Ruth A. Lanius
M.D., Ph.D., F.R.C.P.(C)

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Current projects Dr. Lanius is working on include:



Mother-Child Attachment
First-time mothers with stress-related disorders will complete a series of questionnaires and interviews and be videotaped in interaction with their children in a variety of situations in the home and at the university and will also view videos of their own infants and of another infant during a 3.0T fMRI scan in order to investigate differences in neural functioning and attachment relationships in women with stress-related disorders, as compared to control subjects who are also first-time mothers.  By observing differences in mothers’ and infants’ behaviour and in the neural correlates of mothers’ response to their infants over time we will be able to compare development of healthy mother-infant relationships with those seen in mothers who cannot form an adequate attachment relationship with their infants.  (Top)


Pain Perception
This translational project combines a well-established thermal pain paradigm with functional magnetic resonance imaging (fMRI) to study the neural correlates of altered pain processing in PTSD and in borderline personality disorder (BPD). The design examines how the distress associated with trauma recall influences pain-induced neural activation, using the trauma script-driven imagery paradigm.  This project is based on clinical and behavioural observations in PTSD and PTSD+BPD patients, together with neuroimaging studies of pain in a healthy population and symptom provocation studies in PTSD and PTSD+BPD patients that indicate that similar brain regions are involved in both pain (particularly its affective aspect) and in the recall of traumatic experiences in PTSD. (Top)


Self Awareness & Self Recognition
Patients with PTSD and/or BPD will have a 3.0 Tesla fMRI to investigate differences in brain activity from normal volunteers during self-reflection and related cognitive conditions.  Tasks requiring the subjects to answer yes or no to a series of questions, including general knowledge questions, questions about themselves that do not require self-reflection, and “self-reflection” questions. This study aims to elucidate the clinical finding that patients with PTSD and/or BPD often report an unformed and unstable “sense of self.”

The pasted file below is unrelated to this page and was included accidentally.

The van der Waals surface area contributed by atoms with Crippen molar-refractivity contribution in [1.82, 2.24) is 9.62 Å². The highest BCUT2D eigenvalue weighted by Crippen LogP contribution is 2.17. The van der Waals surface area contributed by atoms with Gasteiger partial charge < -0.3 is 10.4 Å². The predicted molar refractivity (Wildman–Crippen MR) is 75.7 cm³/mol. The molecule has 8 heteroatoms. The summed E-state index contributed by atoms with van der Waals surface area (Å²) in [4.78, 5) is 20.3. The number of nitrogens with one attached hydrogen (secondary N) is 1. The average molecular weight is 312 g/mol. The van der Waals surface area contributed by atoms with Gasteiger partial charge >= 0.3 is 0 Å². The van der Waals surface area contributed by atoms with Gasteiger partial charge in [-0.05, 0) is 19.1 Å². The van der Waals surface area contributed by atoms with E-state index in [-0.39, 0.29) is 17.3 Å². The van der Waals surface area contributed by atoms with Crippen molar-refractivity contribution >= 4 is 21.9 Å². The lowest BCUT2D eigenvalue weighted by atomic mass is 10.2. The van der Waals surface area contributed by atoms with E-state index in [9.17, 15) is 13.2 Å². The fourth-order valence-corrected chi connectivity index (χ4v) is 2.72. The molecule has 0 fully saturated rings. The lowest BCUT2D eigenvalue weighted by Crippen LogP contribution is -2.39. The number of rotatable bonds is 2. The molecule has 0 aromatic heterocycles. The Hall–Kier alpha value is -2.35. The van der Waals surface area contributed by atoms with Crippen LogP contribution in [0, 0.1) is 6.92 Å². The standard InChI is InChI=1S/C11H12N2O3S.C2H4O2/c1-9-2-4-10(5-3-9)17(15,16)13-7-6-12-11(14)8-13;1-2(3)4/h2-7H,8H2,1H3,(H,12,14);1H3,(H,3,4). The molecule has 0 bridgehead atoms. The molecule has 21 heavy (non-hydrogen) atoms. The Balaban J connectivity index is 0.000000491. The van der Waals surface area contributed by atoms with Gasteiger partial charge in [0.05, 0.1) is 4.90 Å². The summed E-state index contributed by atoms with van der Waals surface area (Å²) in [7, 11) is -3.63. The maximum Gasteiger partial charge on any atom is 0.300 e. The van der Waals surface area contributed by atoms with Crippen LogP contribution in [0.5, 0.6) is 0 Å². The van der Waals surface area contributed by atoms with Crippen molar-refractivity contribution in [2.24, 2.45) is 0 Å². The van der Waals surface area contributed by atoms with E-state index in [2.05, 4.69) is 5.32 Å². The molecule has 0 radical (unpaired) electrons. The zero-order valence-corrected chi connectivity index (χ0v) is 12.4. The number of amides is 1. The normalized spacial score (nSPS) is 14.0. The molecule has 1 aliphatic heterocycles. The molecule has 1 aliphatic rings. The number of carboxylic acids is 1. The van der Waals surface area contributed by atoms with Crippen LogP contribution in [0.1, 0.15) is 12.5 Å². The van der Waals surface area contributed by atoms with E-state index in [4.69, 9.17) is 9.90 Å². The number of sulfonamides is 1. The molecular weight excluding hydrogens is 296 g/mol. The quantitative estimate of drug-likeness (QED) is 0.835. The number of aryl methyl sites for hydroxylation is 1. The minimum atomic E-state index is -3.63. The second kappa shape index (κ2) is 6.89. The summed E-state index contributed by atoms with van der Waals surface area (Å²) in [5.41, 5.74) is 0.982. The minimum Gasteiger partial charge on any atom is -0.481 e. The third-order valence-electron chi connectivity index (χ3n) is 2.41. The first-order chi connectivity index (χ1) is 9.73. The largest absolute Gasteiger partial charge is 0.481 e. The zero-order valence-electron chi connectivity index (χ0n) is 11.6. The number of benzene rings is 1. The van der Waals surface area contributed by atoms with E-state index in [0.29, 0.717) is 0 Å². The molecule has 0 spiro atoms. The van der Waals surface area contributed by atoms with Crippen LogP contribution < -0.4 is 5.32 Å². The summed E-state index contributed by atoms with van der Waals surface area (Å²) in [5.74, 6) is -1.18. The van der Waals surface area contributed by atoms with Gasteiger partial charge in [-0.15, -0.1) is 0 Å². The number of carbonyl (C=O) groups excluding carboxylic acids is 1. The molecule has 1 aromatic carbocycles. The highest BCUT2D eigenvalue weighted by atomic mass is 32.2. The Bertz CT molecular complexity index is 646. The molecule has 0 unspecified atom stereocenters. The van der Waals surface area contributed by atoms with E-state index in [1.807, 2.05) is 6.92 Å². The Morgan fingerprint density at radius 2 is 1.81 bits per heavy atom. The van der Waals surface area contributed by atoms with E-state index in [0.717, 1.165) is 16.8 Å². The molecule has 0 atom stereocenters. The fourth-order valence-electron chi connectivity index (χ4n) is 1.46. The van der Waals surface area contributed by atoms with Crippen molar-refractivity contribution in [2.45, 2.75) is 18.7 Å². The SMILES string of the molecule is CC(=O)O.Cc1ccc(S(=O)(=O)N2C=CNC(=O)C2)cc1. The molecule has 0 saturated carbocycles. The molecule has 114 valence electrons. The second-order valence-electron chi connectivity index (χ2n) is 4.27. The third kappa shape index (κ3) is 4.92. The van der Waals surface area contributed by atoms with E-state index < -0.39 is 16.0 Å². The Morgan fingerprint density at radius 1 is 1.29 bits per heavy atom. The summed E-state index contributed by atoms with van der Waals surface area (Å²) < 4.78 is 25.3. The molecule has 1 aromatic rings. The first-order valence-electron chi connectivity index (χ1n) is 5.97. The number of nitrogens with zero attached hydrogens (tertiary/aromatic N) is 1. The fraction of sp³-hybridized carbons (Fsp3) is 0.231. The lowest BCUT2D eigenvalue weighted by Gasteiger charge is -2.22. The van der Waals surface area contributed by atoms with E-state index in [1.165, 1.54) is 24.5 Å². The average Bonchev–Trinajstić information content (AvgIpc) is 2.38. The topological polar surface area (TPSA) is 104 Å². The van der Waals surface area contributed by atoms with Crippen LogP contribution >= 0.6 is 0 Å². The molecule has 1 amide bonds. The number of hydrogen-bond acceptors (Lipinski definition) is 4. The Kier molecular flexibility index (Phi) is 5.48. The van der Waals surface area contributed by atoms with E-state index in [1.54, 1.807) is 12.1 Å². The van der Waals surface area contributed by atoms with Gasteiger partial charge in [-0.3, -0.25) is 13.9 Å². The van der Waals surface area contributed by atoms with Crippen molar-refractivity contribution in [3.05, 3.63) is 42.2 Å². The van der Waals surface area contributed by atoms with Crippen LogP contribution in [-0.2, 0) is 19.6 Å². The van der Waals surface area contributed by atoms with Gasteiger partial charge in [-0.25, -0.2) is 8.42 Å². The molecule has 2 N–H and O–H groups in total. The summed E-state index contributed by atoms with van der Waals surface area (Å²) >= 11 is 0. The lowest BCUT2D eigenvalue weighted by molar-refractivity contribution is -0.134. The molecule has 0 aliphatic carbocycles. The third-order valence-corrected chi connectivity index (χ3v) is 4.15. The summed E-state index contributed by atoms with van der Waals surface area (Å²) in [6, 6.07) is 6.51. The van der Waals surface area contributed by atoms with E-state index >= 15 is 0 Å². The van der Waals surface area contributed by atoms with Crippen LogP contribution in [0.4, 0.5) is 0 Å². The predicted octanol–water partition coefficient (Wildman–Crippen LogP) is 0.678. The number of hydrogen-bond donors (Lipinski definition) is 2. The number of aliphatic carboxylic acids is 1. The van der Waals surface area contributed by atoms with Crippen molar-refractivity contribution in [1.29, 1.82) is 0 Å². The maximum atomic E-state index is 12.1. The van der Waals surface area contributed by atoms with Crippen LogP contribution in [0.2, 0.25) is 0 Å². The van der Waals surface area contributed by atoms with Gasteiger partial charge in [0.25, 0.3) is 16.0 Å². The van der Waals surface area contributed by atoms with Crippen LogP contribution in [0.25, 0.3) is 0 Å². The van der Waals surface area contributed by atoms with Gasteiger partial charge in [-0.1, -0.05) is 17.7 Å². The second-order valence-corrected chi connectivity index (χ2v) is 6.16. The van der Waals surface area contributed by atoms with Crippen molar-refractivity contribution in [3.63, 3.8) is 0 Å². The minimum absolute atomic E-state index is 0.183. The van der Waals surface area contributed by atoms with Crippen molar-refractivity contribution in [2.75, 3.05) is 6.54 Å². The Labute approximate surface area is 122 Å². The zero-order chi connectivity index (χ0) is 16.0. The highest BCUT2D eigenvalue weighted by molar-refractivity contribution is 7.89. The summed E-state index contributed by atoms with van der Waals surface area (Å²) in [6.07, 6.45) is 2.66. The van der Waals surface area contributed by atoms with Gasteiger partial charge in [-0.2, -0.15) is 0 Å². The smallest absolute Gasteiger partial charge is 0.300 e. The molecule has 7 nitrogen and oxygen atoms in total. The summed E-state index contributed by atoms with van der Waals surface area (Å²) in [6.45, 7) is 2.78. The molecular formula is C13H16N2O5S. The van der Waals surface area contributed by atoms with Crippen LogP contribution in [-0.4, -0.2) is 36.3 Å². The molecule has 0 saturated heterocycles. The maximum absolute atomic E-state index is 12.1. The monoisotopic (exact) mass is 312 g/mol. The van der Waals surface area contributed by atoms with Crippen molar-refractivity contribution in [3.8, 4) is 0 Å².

Patients with PTSD related to chronic interpersonal trauma will have a 3.0 Tesla fMRI to investigate differences in brain activity from normal volunteers during self-recognition and related cognitive conditions. Subjects view images of their own face and other faces.  (Top)

Social Cognition
People who have PTSD may have difficulty understanding their own thoughts and feelings, as well as those of other people. This can affect social interactions and quality of life.  Participants complete a variety of interviews, questionnaires, and computer tasks.  Questionnaires and tasks are used to see how participants deal with social situations, interactions and moral judgments.   (Top)

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Stress, Trauma and Recovery:  Early Stage Study
This study will integrate clinical, physiological and neuroimaging methods in order to investigate early markers for the development of Posttraumatic Stress Disorder (PTSD) in susceptible individuals and will contribute toward the development of a model of the etiology of PTSD.    Subjects are recruited in the emergency department following a traumatic event and are followed prospectively at two weeks, six weeks and three months post-trauma.  One area that has been neglected in the PTSD neuroimaging literature is the lack of correlational studies between autonomic function, stress hormones, opioids and changes in brain activation as determined by neuroimaging.  (Top)

Ruth A. Lanius, M.D., Ph.D.
Department of Psychiatry
London Health Sciences Centre
339 Windermere Rd., PO Box 5339
London, Ontario, N6A 5A5, Canada

Tel: (519) 663-3306
Fax: (519) 663-3202